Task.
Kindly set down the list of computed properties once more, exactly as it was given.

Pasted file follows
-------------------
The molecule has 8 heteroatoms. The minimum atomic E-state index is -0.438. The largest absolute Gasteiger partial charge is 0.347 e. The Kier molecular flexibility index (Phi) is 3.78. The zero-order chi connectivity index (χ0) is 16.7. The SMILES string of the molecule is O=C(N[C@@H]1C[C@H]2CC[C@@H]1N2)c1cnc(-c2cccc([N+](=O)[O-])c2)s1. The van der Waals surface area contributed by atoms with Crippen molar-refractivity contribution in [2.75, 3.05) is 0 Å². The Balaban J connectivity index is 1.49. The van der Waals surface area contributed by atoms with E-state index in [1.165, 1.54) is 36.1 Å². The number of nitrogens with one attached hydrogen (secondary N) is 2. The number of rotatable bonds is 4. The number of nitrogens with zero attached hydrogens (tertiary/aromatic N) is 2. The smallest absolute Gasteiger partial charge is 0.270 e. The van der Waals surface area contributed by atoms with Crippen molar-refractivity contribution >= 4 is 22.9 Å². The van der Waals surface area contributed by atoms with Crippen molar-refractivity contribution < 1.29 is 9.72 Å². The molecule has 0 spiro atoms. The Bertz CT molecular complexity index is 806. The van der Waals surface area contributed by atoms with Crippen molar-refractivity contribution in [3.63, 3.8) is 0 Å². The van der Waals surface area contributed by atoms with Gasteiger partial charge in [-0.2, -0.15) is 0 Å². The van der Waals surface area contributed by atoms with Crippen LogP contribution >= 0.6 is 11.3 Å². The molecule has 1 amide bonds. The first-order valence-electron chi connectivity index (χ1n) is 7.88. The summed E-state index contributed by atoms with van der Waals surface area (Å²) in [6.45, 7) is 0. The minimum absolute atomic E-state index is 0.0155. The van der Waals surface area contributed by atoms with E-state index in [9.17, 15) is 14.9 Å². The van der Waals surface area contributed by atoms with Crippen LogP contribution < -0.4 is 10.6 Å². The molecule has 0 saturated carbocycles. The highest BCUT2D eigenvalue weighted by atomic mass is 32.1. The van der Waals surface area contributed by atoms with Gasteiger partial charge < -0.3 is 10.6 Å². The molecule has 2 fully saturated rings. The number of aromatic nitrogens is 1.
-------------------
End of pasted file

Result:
The molecule has 8 heteroatoms. The minimum atomic E-state index is -0.438. The largest absolute Gasteiger partial charge is 0.347 e. The Kier molecular flexibility index (Phi) is 3.78. The zero-order chi connectivity index (χ0) is 16.7. The SMILES string of the molecule is O=C(N[C@@H]1C[C@H]2CC[C@@H]1N2)c1cnc(-c2cccc([N+](=O)[O-])c2)s1. The van der Waals surface area contributed by atoms with Crippen molar-refractivity contribution in [2.75, 3.05) is 0 Å². The Balaban J connectivity index is 1.49. The van der Waals surface area contributed by atoms with E-state index in [1.165, 1.54) is 36.1 Å². The number of nitrogens with one attached hydrogen (secondary N) is 2. The number of rotatable bonds is 4. The number of nitrogens with zero attached hydrogens (tertiary/aromatic N) is 2. The smallest absolute Gasteiger partial charge is 0.270 e. The van der Waals surface area contributed by atoms with Crippen molar-refractivity contribution >= 4 is 22.9 Å². The van der Waals surface area contributed by atoms with Crippen molar-refractivity contribution < 1.29 is 9.72 Å². The molecule has 0 spiro atoms. The Bertz CT molecular complexity index is 806. The van der Waals surface area contributed by atoms with Crippen molar-refractivity contribution in [3.63, 3.8) is 0 Å². The van der Waals surface area contributed by atoms with Gasteiger partial charge in [-0.2, -0.15) is 0 Å². The van der Waals surface area contributed by atoms with Crippen LogP contribution >= 0.6 is 11.3 Å². The molecule has 1 amide bonds. The first-order valence-electron chi connectivity index (χ1n) is 7.88. The summed E-state index contributed by atoms with van der Waals surface area (Å²) in [6.45, 7) is 0. The minimum absolute atomic E-state index is 0.0155. The van der Waals surface area contributed by atoms with E-state index in [9.17, 15) is 14.9 Å². The van der Waals surface area contributed by atoms with Crippen LogP contribution < -0.4 is 10.6 Å². The molecule has 0 saturated carbocycles. The highest BCUT2D eigenvalue weighted by atomic mass is 32.1. The van der Waals surface area contributed by atoms with Gasteiger partial charge < -0.3 is 10.6 Å². The molecule has 2 fully saturated rings. The number of aromatic nitrogens is 1.